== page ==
Why IT operations needs new metrics

At a time when CIOs can use cloud infrastructure to turn on new money-making services for customers overnight, how should should we measure IT success? Hint: It's not about uptime
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IT metrics

In 2020, a year like no other, is it still useful to measure IT value based on green, yellow, or red lights on a screen?

Now that infrastructure is everything – powering productivity, cutting OPEX, and providing the flexibility to support digital initiatives that may change overnight – flashing lights on a monitor are no longer enough to keep the wheels moving. It’s time to develop new metrics based on an increasingly digital world.

While availability is still profoundly important – count on users to complain loudly when an app or site is down or glitching out – traditional IT metrics such as server capacity, I/O, utilization, and network throughput are now table stakes for survival. In organizations with hefty cloud-based investments, those data center metrics are less relevant because infrastructure components are abstracted and delivered as a service.

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Cloud infrastructure, however, is measured on response time, scalability, security, and cost per customer/user. For CXOs, the cloud is a mellifluous notion enabling them to turn on new money-making services for customers overnight.

Another trend supporting new metrics is the advent of intelligent, automated infrastructure monitoring systems that abdicate the need to supervise those flashing lights all day. IT engineers and admins can finally shift their focus from outages and data call fire drills to optimizing technology based on user needs and business priorities.

Forrester Research analyst Rich Lane writes about the problem with old metrics in his blog: “Measures such as MTTR are antiquated in environments where systems have been built to be highly resilient and automatically scalable. If I&O is doing its job correctly, the low-complexity, high-volume incidents are being rooted out of the system.”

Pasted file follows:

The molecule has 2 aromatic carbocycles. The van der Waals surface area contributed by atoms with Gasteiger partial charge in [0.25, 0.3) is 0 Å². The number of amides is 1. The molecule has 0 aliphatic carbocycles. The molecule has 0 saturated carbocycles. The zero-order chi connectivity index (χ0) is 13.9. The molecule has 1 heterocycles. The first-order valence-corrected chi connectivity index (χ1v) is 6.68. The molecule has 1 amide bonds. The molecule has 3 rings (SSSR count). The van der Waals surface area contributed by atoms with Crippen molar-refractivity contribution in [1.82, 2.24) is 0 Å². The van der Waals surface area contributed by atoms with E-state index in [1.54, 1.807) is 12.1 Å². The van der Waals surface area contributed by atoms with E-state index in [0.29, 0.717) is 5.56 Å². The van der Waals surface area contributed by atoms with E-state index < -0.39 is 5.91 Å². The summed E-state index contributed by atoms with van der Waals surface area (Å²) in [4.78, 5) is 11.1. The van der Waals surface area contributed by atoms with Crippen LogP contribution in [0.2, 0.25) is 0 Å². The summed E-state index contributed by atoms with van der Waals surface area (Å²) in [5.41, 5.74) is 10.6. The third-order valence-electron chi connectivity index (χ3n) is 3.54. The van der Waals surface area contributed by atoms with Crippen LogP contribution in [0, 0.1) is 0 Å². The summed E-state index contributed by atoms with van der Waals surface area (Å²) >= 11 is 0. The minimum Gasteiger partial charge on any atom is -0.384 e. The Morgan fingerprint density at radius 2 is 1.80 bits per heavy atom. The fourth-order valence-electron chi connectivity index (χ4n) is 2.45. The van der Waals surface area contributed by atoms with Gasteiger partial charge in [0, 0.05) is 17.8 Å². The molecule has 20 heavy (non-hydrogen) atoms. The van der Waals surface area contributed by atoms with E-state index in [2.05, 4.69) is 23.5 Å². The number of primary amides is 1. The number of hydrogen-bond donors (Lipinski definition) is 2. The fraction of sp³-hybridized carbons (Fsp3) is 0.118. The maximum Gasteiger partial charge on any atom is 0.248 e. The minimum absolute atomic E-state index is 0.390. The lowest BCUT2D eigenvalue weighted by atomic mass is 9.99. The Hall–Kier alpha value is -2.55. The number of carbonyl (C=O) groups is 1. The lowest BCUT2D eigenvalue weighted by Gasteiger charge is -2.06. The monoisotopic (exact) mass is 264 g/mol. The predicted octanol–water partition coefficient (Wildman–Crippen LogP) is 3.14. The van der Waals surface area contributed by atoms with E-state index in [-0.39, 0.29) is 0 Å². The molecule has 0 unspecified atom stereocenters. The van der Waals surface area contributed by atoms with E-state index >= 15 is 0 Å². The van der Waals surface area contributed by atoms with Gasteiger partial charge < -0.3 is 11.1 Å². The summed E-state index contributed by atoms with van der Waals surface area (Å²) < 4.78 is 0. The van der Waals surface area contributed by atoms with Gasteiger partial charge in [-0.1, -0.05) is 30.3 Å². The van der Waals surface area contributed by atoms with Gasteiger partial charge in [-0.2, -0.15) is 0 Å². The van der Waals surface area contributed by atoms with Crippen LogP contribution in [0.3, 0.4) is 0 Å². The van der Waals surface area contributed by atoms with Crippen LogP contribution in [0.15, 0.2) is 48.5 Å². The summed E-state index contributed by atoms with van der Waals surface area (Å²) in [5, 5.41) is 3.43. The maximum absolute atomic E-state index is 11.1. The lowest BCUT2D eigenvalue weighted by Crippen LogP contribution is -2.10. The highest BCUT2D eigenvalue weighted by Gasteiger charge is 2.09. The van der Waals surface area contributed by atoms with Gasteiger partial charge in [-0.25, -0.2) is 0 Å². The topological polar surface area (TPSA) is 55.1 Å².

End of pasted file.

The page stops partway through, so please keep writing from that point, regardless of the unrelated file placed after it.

From servers to sales and satisfaction

In the grander scheme of things, IT operations must give users (including end customers) measurable value. Whether that value is improved productivity, an incredible experience, or a novel product offering, it all comes down to metrics: Do you have the right metrics to demonstrate value for users and stakeholders? Do you know how (and why) users prefer one service or app over another? Can the work of IT help frontline employees make better decisions to grow revenues, loyalty, and customer satisfaction?

I’d like to say yes, yes, and yes. But this takes some work and reorientation.

Thinking about the new metrics

No matter your industry, IT operations leaders can start by uncovering the critical use cases for driving organizational success. These are the digital initiatives and technologies that support customer-facing products and services along with the tools that enable employees to best serve your market. With this knowledge, IT operations can begin creating the new metrics and correlating them to the “old metrics” of availability and performance.

IT operations must give users measurable value. Whether that value is improved productivity, an incredible experience, or a novel product offering, it all comes down to metrics.

Let’s look at some examples:

E-commerce: For online retailers, the focus of the last several years has been understanding buyer intent: What are customers buying and why? What might they buy and when? Which factors play into the customer leaving the site and not buying? Why do customers come back as a repeat customer?

Therefore, metrics could include the number of items purchased in an order, the dollar value of an order, shopping cart abandon rates, and transaction time from when the customer hits the site until purchase.

Understanding these metrics could inform decisions such as: Do web pages load fast enough? Is our recommendations engine working properly? Are products out of stock or is the purchasing process difficult? Do we need to optimize cloud services or select new ones to support all of the above?